When you obtain a loan, your fixed monthly payments are determined by the interest rate, the principal balance, and how long the repayment period is. Using an amortization calculator, you can determine what your monthly loan payment will be, as well as produce your debt repayment schedule, which breaks each payment down into principal and interest.

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What determines your loan payments?

Simply put, your loan payments depend on three variables:

  • The loan amount (principal)
  • The interest rate
  • The length of the loan (term)

Based on these three variables, a mathematical formula is applied to generate a fixed monthly payment, a concept known as amortization. The formula is a bit complex, so here's the easy version:

The simple-English explanation of amortization is that each of your fixed payments contains the amount of interest you owe, based on the principal balance at that point in time. The result of this is that because you still owe a lot of money early in the loan's term, more of your payment consists of interest. On the other hand, toward the end of the term, when there is little principal balance remaining, your interest is relatively small and most of your payment is applied toward the principal.

An example

If that explanation confused you, don't worry. Loan amortization is best explained with an actual example, so let's take a look at one.

Let's say that you want to obtain a $200,000 mortgage loan with a term of 30 years, and your bank has preapproved you for an interest rate of 4.5%. This would result in 360 equal monthly payments of $1,013. However, to show the effects of amortization, first consider the loan's initial three payments.

Monthly Payment

Payment Amount

Interest

Principal

Loan Balance

1

$1,013

$750

$263

$199,737

2

$1,013

$749

$264

$199,472

3

$1,013

$748

$265

$199,207

Data source: Author's calculations. Numbers may not add perfectly due to rounding.

As you can see, nearly three-fourths of the money you pay initially will go toward interest. Even though you send the bank a $1,013 check the first month, your outstanding balance decreases by only $263.

On the other hand, take a look at the last three loan payments you'll make:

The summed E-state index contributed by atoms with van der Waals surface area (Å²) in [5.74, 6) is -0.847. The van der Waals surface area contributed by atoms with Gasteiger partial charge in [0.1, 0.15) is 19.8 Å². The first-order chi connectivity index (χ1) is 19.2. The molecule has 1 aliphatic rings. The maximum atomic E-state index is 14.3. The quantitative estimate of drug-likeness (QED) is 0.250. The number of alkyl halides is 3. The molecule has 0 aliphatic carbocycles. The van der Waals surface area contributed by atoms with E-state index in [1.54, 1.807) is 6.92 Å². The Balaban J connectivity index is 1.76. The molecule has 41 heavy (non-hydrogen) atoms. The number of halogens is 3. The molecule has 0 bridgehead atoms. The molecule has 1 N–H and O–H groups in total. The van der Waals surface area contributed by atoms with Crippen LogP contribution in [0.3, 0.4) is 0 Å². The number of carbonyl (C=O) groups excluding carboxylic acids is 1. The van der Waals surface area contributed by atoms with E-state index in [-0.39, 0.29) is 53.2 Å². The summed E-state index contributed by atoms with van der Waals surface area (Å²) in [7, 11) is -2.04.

Monthly Payment

Payment Amount

Interest

Principal

Loan Balance

358

$1,013

$11

$1,002

$2,015

359

$1,013

$8

$1,005

$1,010

360

$1,013

$3

$1,010

$0

Data source: Author's calculations. Numbers may not add perfectly due to rounding.

Your last few payments consist almost entirely of principal. Nearly every dollar you're paying in the loan's 30th year helps to lower your balance.

Calculate your loan payments

As I mentioned earlier, the formula for loan amortization is mathematically complex and, frankly, beyond the scope of this article. Fortunately, we have a calculator that can help you determine your loan payments.

 

* Calculator is for estimation purposes only, and is not financial planning or advice. As with any tool, it is only as accurate as the assumptions it makes and the data it has, and should not be relied on as a substitute for a financial advisor or a tax professional.

A couple of notes to help you get the most accurate estimate, and to get the most out of the calculator:

First, be sure to use a realistic interest rate -- it's best to err on the side of caution. For example, if you're certain you'll qualify for an auto loan with an interest rate between 4% and 5%, use the higher end for your estimate. This way, if you're wrong, you'll end up paying less than expected.

Also, notice the amortization schedule under the monthly payment line in the calculator's results. To really see how amortization works, set the table display to "monthly" and you'll see the interest you'll pay with each individual payment. Notice how your earlier payments (especially with a mortgage) are mostly interest, while the later ones are mostly principal. Because of this, any additional payments you make early in the life of the loan can save you a lot of money in interest over the term of the loan.

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